The only way one can fully realize the gigantic size of this great pyramid is to recollect that it covers an area of eleven acres of ground - it being seven hundred and fifty feet long on each of its sides at the base, and rising to a height of four hundred and eighty feet.
The learned who have given their attention to these stupendous monuments, maintain that the priests, in their construction of them, availed themselves of the means thus afforded to connect their sacred duties with their favorite studies, and combined the sentiment of piety with the sublime conceptions of astronomy. Among the benefits, they allege, which this union has conferred upon posterity, is that of having fixed with precision the faces of the pyramids, which enables us to know that the poles of the earth have not been changed. For the pyramids still present their four sides correctly to the four points of the compass, as they did when first erected.
The scholars also maintain that these structures were formerly used to correct the measurement of time, from the circumstance that the main approaches to them are invariably from the north, and incline downward at an angle of twenty-seven degrees, with the plane of the horizon, which gives a line of direction not far removed from that point in the heavens where the polar star crosses the meridian below the pole. The observation of this, or some other star across the meridian, would give them an accurate measure of siderial time - a matter of the first importance in any age when it is probable no other instruments than rude solar gnomons, or expedients still more imperfect, were in use. The observations were probably made by a person standing at the bottom of the first platform, by ranging the eye along the then smooth surface of this entrance.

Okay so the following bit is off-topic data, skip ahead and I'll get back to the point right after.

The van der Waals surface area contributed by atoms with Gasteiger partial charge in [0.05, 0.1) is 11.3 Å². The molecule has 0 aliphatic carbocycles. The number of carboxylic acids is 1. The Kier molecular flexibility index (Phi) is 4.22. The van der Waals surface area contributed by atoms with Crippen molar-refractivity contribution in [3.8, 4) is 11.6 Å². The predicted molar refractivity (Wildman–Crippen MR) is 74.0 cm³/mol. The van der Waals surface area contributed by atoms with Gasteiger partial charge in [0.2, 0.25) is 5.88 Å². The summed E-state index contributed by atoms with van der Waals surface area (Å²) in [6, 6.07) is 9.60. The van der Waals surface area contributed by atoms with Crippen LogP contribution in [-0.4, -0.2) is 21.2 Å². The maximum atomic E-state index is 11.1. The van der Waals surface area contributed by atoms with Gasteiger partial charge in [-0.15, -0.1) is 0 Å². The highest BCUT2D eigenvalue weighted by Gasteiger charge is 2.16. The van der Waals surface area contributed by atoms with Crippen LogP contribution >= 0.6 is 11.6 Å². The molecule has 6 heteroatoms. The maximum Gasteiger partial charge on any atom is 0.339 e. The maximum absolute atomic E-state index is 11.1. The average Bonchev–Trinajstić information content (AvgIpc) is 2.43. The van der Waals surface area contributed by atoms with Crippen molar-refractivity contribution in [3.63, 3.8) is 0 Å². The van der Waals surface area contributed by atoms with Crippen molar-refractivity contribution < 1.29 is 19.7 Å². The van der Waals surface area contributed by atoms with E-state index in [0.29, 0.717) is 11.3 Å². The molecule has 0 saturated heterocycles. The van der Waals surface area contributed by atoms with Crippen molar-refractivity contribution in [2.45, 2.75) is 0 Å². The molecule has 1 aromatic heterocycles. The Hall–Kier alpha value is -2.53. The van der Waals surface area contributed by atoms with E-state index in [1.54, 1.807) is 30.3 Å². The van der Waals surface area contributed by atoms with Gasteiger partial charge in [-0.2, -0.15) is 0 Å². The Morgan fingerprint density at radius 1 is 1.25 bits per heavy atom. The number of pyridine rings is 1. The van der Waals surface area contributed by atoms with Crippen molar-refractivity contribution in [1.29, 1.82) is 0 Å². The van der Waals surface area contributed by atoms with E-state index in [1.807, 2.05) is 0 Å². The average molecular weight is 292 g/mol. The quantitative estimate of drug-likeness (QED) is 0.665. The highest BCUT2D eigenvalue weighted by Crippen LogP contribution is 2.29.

It has, however, been denied by able writers that these ancient structures were erected for astronomical observations ; for, if such were their object, they would not have been crowded together in such numbers near Memphis, but would have been placed in other parts of the kingdom, and especially in Heliopolis, where the priests were, from the most ancient times, famed for their astronomical knowledge.